Skip to main content

The Masterpiece Adventures Book 3: Trouble at School for Marvin & James by Elise Broach, illustrated by Kelly Murphy, 104 pp, RL 1.5

Seven years ago I reviewed Masterpiece by Elise Broach with illustrations by Kelly Murphy and I loved it. Three years ago I was very happy to review The Miniature World of Marvin & James, the first in a chapter book series based on the middle grade novel.  Since then, I started work as librarian in an elementary school with a book collection that was severely lacking in Bridge Chapter Books and this was one of the first ones I added to the shelves. Since it's been three years, I wanted to make sure that this fantastic series is fresh in the minds of anyone who has an emerging reader looking for high interest books.

In book three, Trouble at School for Marvin and James, James invites Marvin to come to school with him. Art class is first and Marvin is an artist! Together, they use chalk pastels and create an amazing picture of a monarch butterfly. Everything is going well until lunch in the cafeteria and a huge sneeze sends Marvin flying into the trash along with all the leftover lunch.

Even though his favorite chocolate cookie is next to him, Marvin is worried and scared and maybe even crying just a little. But, a friendly cockroach, a cherry Lifesaver and a bit of good luck save the day! What I love most about The Masterpiece Adventures are the friendship, perseverance and great story telling that Broach brings to these books. Combined with Murphy's marvelous illustrations that bring the creativity and adventure to life, this series is a winner!

The Miniature World of Marvin & James        James to the Rescue

Source: Purchased


Popular posts from this blog

Made by Dad: 67 Blueprints for Making Cool Stuff - Projects You Can Build For (and With) Kids! by Scott Bedford

On his personal website, Scott Bedforddescribes himself as an "Award Winning Online Creative Professional" working within the advertising and design industry. What is more interesting (and applicable here) is how hisWhat I Made website came to be. While sitting in a Starbucks with his restless young sons, trying to enjoy his latte, Bedford created something out of coffee stir sticks that ended up keeping his boys entertained, finishing his coffee in peace and sparking (re-sparking, really) his creative drive and reminding him of the "enormous joy gained from making things, even simple things, and that this joy is not the complexity or quality of the finished project but in the process of making itself. On Bedford'sWhat I Made website, he even shares Six Cool Coffee Shop Crafts for Kidsthat you can try out next time you want to enjoy your coffee and your kids are making that difficult. I've shared two below - be sure to check out the website and see the rest!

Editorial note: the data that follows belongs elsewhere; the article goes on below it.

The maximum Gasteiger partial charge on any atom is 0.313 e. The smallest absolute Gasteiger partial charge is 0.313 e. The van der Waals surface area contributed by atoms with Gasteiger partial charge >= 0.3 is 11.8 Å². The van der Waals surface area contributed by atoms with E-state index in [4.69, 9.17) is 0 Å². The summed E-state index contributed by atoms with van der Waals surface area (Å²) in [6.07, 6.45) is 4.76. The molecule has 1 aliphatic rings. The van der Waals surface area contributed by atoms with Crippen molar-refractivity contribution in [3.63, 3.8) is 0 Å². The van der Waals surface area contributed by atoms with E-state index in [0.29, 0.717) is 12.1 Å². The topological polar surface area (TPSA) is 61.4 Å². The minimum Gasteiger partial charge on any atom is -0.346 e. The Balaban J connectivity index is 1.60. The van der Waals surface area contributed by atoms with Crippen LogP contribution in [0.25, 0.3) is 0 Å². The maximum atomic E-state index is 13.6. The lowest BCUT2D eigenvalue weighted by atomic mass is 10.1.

POP-UP: Everything You Need to Know to Create Your Own Pop-Up Book, paper engineering by Ruth Wickings, illustrations by Frances Castle RL: All ages

POP-UP:  Everything You Need to Know to Create Your Own Pop-Up Book with paper engineering by Ruth Wickings and illustrations by Frances Castle is THE COOLEST BOOK EVER!!!  I know that I haven't dedicated much time to pop-up books here, but they have always held a special place in my heart, and the phrase "paper engineering" is a favorite of mine. Although I didn't know what it was at the time, I did go through a paper engineering phase when I was ten or so. I would sneak off to the back of the classroom during independent work periods and go to town on the construction paper and glue and make these little free-standing dioramas. A huge fan of The Muppet Show (the original), I reconstructed the all-baby orchestra from an episode, drawing and coloring each baby and his/her instrument then gluing them onto a 3D orchestra section I had crafted out of brown construction paper.  I also made a 3D version of Snidely Whiplash throwing Nell off a cliff with Dudley Do-Right wa…

The Seeing Stick, written by Jane Yolen, illustrated by Daniela J Terrazini

The Seeing Stick is an original Chinese fairy tale written by the prolific (and prolifically award winning) Jane Yolen. First published in 1977 with illustrations by Remy Charlip (author and illustrator of the brilliantly fun picture book Fortunately and friend and muse to Brian Selznick, who asked him to pose as George Méliès while he was working on the Caldecott winning The Invention of Hugo CabretThe Seeing Stick was reissued with new illustrations by Daniela J. Terrazini in 2009. I have not seen Charlip's version, but Terrazini's is a beautiful work of art and the book itself is yet another magnificently packaged book published by Running Press, the house that brought us Steven Arntson's The Wikkeling, yet another superbly and uniquely packaged children's book with artwork by Terrazini. Interestingly, both The Wikkeling and The Seeing Stick were designed by Frances J Soo Ping Chow.

The Seeing Stick begins, "Once in the ancient walled citadel of Peking there l…